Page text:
Arguably like most passing weapons at Michigan, he was underutilized in the Wolverine’s offensive scheme. But when he was targeted, he was one of the more reliable receivers in the Big Ten with a 123.6 QB rating on targets. His route tree has no weak spots, he excels in the flat, on digs and short outs, and can be used as a deep threat down the seam or even out of the slot.
His 40-yard dash won’t light the boards on fire, but when he is running drills and flashing his hands, a few eyebrows are going to go up. If teams dig into their film they will realize they can immense value in taking Schoon in the third round. In the right offense, Schoon could establish himself as a reliable threat in the NFL for a long time.
WR Ronnie Bell
Draft Projection: 4th – 6th
What you can’t measure at the NFL combine is heart, and Ronnie Bell is all heart.
The heart and soul of the Wolverines for the last two seasons, Bell’s impact can go far beyond results on the field. He fares pretty well there too.
Bell is an interesting prospect as he has some of the best hands in this draft, with a decent highlight reel of difficult catches. He also struggles with drops and rarely converts difficult catches when covered, he had the lowest catch-in-traffic rate in the conference.
He struggles to create separation in his route running, but does an excellent job in space and finding gaps for a quarterback on the run. He is kind of an old-school slot receiver, better in the intermediate and catch-and-run scenarios. He has excellent potential as a returner which may get him on the field for an NFL team first. He will doubted as a receiver, but it won’t be the first time for the former basketball player. If he can post a low 4.4 40 time, he could rise up draft boards.
CB DJ Turner
Draft Projection: Fourth to Sixth Round
DJ Turner had sky-high expectations after a breakout season in 2021, with many thinking he could be the best cover corner in the Big Ten. Turner had an excellent season, but one that was overshadowed by a strong first-half performance from teammate Gemon Green and the second-half rise of 5-star freshman Will Johnson.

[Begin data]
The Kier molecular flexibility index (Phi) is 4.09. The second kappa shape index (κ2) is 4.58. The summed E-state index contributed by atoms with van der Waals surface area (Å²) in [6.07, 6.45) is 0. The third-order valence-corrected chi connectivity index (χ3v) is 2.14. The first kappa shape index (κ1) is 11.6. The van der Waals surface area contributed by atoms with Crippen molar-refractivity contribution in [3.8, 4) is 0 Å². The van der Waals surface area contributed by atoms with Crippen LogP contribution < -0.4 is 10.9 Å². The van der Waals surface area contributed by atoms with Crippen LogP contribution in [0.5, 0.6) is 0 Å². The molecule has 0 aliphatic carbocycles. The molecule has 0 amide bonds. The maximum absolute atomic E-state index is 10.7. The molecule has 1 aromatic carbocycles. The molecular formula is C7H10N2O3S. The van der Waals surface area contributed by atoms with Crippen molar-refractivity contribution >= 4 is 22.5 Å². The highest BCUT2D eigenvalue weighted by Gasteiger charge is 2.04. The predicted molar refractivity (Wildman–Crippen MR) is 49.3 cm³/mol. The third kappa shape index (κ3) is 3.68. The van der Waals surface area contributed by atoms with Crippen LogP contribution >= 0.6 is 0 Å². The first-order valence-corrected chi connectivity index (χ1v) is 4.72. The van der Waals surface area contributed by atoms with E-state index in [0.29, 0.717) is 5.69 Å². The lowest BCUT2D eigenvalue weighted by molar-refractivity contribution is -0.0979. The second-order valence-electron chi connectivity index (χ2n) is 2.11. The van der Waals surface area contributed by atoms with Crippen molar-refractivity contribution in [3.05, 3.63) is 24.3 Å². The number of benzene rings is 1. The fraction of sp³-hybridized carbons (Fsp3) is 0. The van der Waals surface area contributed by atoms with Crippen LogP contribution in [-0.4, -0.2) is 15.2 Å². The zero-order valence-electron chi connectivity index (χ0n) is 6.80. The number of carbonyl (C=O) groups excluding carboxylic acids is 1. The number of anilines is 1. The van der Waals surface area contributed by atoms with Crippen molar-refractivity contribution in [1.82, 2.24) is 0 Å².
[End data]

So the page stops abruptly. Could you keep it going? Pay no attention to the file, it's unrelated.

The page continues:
Turner is a little light for a corner, but he’s always been. Turner is an underrated freak athlete, with crazy body control and lightning-fast speed. Your biggest concern with his thinner frame would be his physicality, but Turner is a phenomenal tackler and high-impact defender in the run game.
Turner’s rating gap in man vs zone is glaring, as he is far better in press coverage. He struggles with taller receivers, getting beat in jump ball or high-point pass scenarios multiple times in 2023. He played outside in the NFL, but I think he will be a slot corner in the NFL. Turner has a chance to post the fastest time 40-yard dash time from a corner and one of the fastest of the entire combine. His low stats will hurt him in the draft, but his combine could bring him back into the day 2 conversation.
K Jake Moody
Draft Projection: Fifth to Seventh Round
Not many kickers get drafted, but Jake Moody will.
I don’t know how to write much of a scouting report on kickers, but I know Moody is good at what matters. He is accurate, can make deep kicks of 50+, doesn’t miss extra points, and boots monster kickoffs out of the end zone.
He was the best kicker in the nation in 2021 and arguably one of the three best statistically in 2022. He has made big-pressure kicks and shown consistent fluid mechanics. He could be taken off the board as early as the 5th round, but he will be among a handful of kickers chosen.
P Brad Robbins
Draft Projection: Seventh Round to Undrafted
Brad Robbins was at Michigan for a long time.
He had a difficult journey at times, overcoming injuries and seemingly having to win his job back. In 2021, Robbins was one of the best punters Michigan has ever had. His punt average that season was the second-best in Wolverine history.
Punting has changed so much in the NFL with teams electing to go for it on 4th down far more often when close to or on the opponent’s side of the field. Coffin punts seem antiquated at this point.
Robbins is an experienced punter from a big-time program and that alone could help get him drafted. He has shown the ability to have some of the best hang time punts in the country and consistently get 45 yards on punts. He is a class holder and a multi-sport athlete. If all was right in the world, his mustache along would get him selected.